Deploy a Fire Shelter?
What’s in your toolbox for that last-ditch line of protection?
On July 6, 1994, 14 firefighters died in a burn-over on the South Canyon Fire on Storm King Mountain. Jim Roth received the news that every firefighter family member fears. His brother was one of the 14 killed. As Jim learned of the events of that fire and the actions of the crew, he had many questions. Why were they in the spot where they were found? What caused the fire to run? One of the questions that Jim focused on was what the crew had for its last-ditch line of protection — The Fire Shelter.
As firefighters, we are all taught to live by LCES, 10 Standard Fire Orders, and 18 WATCH OUTS to keep us all out of trouble. We are also handed a fire shelter and told things like, “this is your last form of protection in a burn-over; it’s to be used when all else fails; or if you deploy it there is going to be a lot of paperwork.” Jim found that due to this mentality firefighters tend to wait to the last minute and sometimes too late to deploy fire shelters.
Jim had an extensive background in aerospace engineering. He was concerned that the fire shelter that his brother had as his last-ditch line of protection wasn’t made of the best possible material out there. Jim took on this challenge head-on. He met with many firefighters around the country to find out more about wildland firefighter safety procedures and equipment.
“Imagine what you could do with a fire shelter that was bullet proof; survivable in any fuel type,” Jim once told me. I met Jim some years ago at SAFER (Southern Area Fire Equipment Research organization) when he made a presentation to the group on the development of a new shelter. Because of these presentations, the word was out on new material technologies for fire shelters in the late 1990s. Along the way, Jim worked with the U.S. Forest Service on fire shelters. The Forest Service did produce a better shelter based on many of Jim’s recommendations. While Jim felt that what the Forest Service produced was better than the previous version, there was still room for improvement. His work continues today in getting a fire shelter more survivable and lighter weight.
After the Calabasas Fire burn-over in southern California in 1997, it was felt that firefighters needed other options to protect themselves on engines. Jim was asked by fire agencies to look at the Glendale and Los Angeles City Fire Department incident in Malibu. He used the tragedy to development fire barrier curtains and enclosures for engines.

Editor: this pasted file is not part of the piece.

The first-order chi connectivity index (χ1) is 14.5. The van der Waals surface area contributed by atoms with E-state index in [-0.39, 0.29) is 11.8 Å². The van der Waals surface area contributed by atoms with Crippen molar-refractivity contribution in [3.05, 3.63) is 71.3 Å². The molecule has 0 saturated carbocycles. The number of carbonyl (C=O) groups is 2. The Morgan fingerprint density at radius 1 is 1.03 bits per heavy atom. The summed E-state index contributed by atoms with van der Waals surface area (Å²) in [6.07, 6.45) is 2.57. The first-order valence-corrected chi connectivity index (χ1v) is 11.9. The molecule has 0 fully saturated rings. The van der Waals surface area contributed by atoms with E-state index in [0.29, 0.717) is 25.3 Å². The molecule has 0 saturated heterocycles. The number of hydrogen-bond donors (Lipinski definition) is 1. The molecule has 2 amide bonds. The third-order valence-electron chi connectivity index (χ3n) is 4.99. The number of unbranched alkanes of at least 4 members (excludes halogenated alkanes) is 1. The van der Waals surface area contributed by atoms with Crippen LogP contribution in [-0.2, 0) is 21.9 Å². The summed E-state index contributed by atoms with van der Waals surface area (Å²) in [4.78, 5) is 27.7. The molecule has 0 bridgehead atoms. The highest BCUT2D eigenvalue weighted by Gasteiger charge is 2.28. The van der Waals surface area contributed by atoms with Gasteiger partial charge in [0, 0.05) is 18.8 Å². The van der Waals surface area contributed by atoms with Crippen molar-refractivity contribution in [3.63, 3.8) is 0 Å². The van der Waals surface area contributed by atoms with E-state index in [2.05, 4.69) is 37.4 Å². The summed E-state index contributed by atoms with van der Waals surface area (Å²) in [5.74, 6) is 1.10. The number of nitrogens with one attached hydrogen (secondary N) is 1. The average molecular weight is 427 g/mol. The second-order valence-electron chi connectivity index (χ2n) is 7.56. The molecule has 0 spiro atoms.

There are several challenges to the apparatus fire curtain system development. The first challenge is to define the fire intensity levels and design parameters of the fire curtain material. The second challenge is to develop a manufacturing system that can be customized to all types and models of fire apparatus that is deployed rapidly and easily. Lastly, once again, is to change the thought process of the firefighter.
Firefighters for many years were taught not to use the apparatus for safety. Safety zones and fire shelters were the only way to protect us. We were also given the option of sheltering in a structure. Multiple tests showed that with the fire barrier curtains the apparatus provided firefighter protection from the initial onset of a burn-over, which is the most dangerous part of a fire. The weak spots were the open jump seats areas and cab windows failing under the heat. Fire engines these days are fully enclosed, but windows continue to be the weak spots. The fire curtain provides protection in these areas and allows a safe area to wait out the passing flame front of a wildfire. This is the same thought as sheltering in a structure.
The intent of the fire curtain is not to replace the fire shelter or sheltering in place in a structure. Its purpose is to give an additional safety option to go when things go bad fast.
We follow our training and plan never to put ourselves in a bad situation. Weather, topography and fuels are key factors during a wildland fire. Firefighters are given tools to minimize these effects and to protect ourselves. Using fire curtains to provide a safe cab is just one more tool in the box. It’s now up to the firefighters to train, and practice and plan how and when to use this tool.
For training, Jim recommends a few things in preparation:
- Locating the apparatus away from mid-slope roads or in saddles
- Getting flammable materials out of the cab
- Having SCBA’s and Structural PPE in the cab with you
Practice deploying the fire curtains in 30 seconds or less, prepare for the fire onset and maintain situational awareness during the event. The engine may catch fire, but the cab’s integrity will remain intact. Prepare to “abandon ship” and exit into the burn allowing enough time for the fire to pass and permitting the crew to safely exit the apparatus.
Jim Roth has always felt that even saving just one life would make it all worthwhile. As of this date, some 18 firefighters and civilians have used the fire curtains safely. He is founder of Storm King Mountain Technologies, a company that continues to develop products to protect firefighters.Robert Dunivin has 20 years of experience in the fire service, the last seven with the Los Angeles Fire Department. He has held the positions of firefighter and engineer with two separate departments. Dunivin was the co-chair of CSFA’s Health and Wellness Committee.
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